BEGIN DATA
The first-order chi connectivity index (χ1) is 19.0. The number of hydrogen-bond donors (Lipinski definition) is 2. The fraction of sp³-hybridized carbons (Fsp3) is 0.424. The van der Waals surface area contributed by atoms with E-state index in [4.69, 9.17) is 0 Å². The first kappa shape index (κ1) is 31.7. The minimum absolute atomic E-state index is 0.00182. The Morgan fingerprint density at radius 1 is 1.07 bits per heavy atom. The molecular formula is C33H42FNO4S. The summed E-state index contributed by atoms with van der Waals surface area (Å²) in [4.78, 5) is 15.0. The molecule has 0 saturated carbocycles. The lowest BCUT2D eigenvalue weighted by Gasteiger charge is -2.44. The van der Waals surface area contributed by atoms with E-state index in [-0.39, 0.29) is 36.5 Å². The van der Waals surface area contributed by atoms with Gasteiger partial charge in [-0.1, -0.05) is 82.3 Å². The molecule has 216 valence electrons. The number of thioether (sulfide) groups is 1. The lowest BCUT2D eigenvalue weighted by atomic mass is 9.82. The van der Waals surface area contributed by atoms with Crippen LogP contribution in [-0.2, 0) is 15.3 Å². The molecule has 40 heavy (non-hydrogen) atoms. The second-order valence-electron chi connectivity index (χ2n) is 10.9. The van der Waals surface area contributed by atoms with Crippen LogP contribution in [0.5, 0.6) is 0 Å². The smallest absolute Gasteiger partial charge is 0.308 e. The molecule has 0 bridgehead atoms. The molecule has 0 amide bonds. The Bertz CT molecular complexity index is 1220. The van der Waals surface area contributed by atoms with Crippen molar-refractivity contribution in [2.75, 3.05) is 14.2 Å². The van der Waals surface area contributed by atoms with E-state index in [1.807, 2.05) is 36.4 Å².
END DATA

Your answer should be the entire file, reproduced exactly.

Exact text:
The first-order chi connectivity index (χ1) is 19.0. The number of hydrogen-bond donors (Lipinski definition) is 2. The fraction of sp³-hybridized carbons (Fsp3) is 0.424. The van der Waals surface area contributed by atoms with E-state index in [4.69, 9.17) is 0 Å². The first kappa shape index (κ1) is 31.7. The minimum absolute atomic E-state index is 0.00182. The Morgan fingerprint density at radius 1 is 1.07 bits per heavy atom. The molecular formula is C33H42FNO4S. The summed E-state index contributed by atoms with van der Waals surface area (Å²) in [4.78, 5) is 15.0. The molecule has 0 saturated carbocycles. The lowest BCUT2D eigenvalue weighted by Gasteiger charge is -2.44. The van der Waals surface area contributed by atoms with E-state index in [-0.39, 0.29) is 36.5 Å². The van der Waals surface area contributed by atoms with Gasteiger partial charge in [-0.1, -0.05) is 82.3 Å². The molecule has 216 valence electrons. The number of thioether (sulfide) groups is 1. The lowest BCUT2D eigenvalue weighted by atomic mass is 9.82. The van der Waals surface area contributed by atoms with Crippen LogP contribution in [-0.2, 0) is 15.3 Å². The molecule has 40 heavy (non-hydrogen) atoms. The second-order valence-electron chi connectivity index (χ2n) is 10.9. The van der Waals surface area contributed by atoms with Crippen LogP contribution in [0.5, 0.6) is 0 Å². The smallest absolute Gasteiger partial charge is 0.308 e. The molecule has 0 bridgehead atoms. The molecule has 0 amide bonds. The Bertz CT molecular complexity index is 1220. The van der Waals surface area contributed by atoms with Crippen molar-refractivity contribution in [2.75, 3.05) is 14.2 Å². The van der Waals surface area contributed by atoms with E-state index in [1.807, 2.05) is 36.4 Å².